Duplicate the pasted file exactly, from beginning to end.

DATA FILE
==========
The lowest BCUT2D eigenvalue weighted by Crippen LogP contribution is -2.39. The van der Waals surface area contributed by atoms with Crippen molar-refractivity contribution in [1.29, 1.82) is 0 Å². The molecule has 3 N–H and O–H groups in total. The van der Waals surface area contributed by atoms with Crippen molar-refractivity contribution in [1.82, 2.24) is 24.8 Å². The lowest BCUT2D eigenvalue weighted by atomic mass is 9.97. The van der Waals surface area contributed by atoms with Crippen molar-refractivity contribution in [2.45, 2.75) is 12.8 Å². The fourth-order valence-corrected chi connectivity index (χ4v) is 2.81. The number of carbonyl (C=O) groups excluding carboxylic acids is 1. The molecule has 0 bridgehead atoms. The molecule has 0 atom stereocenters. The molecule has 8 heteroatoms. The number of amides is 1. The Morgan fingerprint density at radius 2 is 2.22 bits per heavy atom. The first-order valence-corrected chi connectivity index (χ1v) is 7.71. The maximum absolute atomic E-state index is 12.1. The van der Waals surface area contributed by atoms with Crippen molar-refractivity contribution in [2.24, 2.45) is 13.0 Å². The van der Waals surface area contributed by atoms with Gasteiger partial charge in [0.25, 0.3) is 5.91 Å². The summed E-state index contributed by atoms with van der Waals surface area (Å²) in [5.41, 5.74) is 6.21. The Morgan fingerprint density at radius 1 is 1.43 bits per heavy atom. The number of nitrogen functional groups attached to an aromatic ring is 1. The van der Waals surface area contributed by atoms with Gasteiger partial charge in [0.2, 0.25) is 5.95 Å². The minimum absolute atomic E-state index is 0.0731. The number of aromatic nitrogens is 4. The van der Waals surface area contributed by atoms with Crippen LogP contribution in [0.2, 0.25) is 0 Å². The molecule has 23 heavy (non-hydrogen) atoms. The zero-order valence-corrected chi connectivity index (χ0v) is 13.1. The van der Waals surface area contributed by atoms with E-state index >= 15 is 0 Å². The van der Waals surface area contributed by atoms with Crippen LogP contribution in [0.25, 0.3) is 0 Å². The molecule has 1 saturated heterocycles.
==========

The lowest BCUT2D eigenvalue weighted by Crippen LogP contribution is -2.39. The van der Waals surface area contributed by atoms with Crippen molar-refractivity contribution in [1.29, 1.82) is 0 Å². The molecule has 3 N–H and O–H groups in total. The van der Waals surface area contributed by atoms with Crippen molar-refractivity contribution in [1.82, 2.24) is 24.8 Å². The lowest BCUT2D eigenvalue weighted by atomic mass is 9.97. The van der Waals surface area contributed by atoms with Crippen molar-refractivity contribution in [2.45, 2.75) is 12.8 Å². The fourth-order valence-corrected chi connectivity index (χ4v) is 2.81. The number of carbonyl (C=O) groups excluding carboxylic acids is 1. The molecule has 0 bridgehead atoms. The molecule has 0 atom stereocenters. The molecule has 8 heteroatoms. The number of amides is 1. The Morgan fingerprint density at radius 2 is 2.22 bits per heavy atom. The first-order valence-corrected chi connectivity index (χ1v) is 7.71. The maximum absolute atomic E-state index is 12.1. The van der Waals surface area contributed by atoms with Crippen molar-refractivity contribution in [2.24, 2.45) is 13.0 Å². The van der Waals surface area contributed by atoms with Gasteiger partial charge in [0.25, 0.3) is 5.91 Å². The summed E-state index contributed by atoms with van der Waals surface area (Å²) in [5.41, 5.74) is 6.21. The Morgan fingerprint density at radius 1 is 1.43 bits per heavy atom. The number of nitrogen functional groups attached to an aromatic ring is 1. The van der Waals surface area contributed by atoms with Gasteiger partial charge in [0.2, 0.25) is 5.95 Å². The minimum absolute atomic E-state index is 0.0731. The number of aromatic nitrogens is 4. The van der Waals surface area contributed by atoms with Crippen LogP contribution in [0.2, 0.25) is 0 Å². The molecule has 23 heavy (non-hydrogen) atoms. The zero-order valence-corrected chi connectivity index (χ0v) is 13.1. The van der Waals surface area contributed by atoms with E-state index >= 15 is 0 Å². The van der Waals surface area contributed by atoms with Crippen LogP contribution in [0.25, 0.3) is 0 Å². The molecule has 1 saturated heterocycles.